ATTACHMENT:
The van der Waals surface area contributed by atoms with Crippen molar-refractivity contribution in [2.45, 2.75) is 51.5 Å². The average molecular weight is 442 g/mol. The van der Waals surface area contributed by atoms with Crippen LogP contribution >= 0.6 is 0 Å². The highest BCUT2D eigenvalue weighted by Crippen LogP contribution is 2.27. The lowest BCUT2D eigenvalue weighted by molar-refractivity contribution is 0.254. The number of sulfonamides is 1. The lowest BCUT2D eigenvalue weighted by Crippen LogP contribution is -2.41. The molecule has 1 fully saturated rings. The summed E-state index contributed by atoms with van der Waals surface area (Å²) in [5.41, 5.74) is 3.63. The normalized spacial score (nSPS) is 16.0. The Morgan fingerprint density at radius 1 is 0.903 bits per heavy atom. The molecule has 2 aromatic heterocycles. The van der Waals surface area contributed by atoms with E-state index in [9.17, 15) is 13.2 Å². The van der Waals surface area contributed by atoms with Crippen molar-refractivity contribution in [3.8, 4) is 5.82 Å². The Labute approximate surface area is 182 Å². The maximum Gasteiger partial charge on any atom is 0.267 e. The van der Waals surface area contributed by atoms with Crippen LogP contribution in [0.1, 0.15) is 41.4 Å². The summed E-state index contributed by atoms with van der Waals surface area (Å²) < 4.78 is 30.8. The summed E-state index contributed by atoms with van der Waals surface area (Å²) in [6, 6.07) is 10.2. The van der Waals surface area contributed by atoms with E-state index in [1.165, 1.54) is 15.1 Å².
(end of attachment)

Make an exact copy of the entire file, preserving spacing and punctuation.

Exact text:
The van der Waals surface area contributed by atoms with Crippen molar-refractivity contribution in [2.45, 2.75) is 51.5 Å². The average molecular weight is 442 g/mol. The van der Waals surface area contributed by atoms with Crippen LogP contribution >= 0.6 is 0 Å². The highest BCUT2D eigenvalue weighted by Crippen LogP contribution is 2.27. The lowest BCUT2D eigenvalue weighted by molar-refractivity contribution is 0.254. The number of sulfonamides is 1. The lowest BCUT2D eigenvalue weighted by Crippen LogP contribution is -2.41. The molecule has 1 fully saturated rings. The summed E-state index contributed by atoms with van der Waals surface area (Å²) in [5.41, 5.74) is 3.63. The normalized spacial score (nSPS) is 16.0. The Morgan fingerprint density at radius 1 is 0.903 bits per heavy atom. The molecule has 2 aromatic heterocycles. The van der Waals surface area contributed by atoms with E-state index in [9.17, 15) is 13.2 Å². The van der Waals surface area contributed by atoms with Crippen molar-refractivity contribution in [3.8, 4) is 5.82 Å². The Labute approximate surface area is 182 Å². The maximum Gasteiger partial charge on any atom is 0.267 e. The van der Waals surface area contributed by atoms with Crippen LogP contribution in [0.1, 0.15) is 41.4 Å². The summed E-state index contributed by atoms with van der Waals surface area (Å²) < 4.78 is 30.8. The summed E-state index contributed by atoms with van der Waals surface area (Å²) in [6, 6.07) is 10.2. The van der Waals surface area contributed by atoms with E-state index in [1.165, 1.54) is 15.1 Å².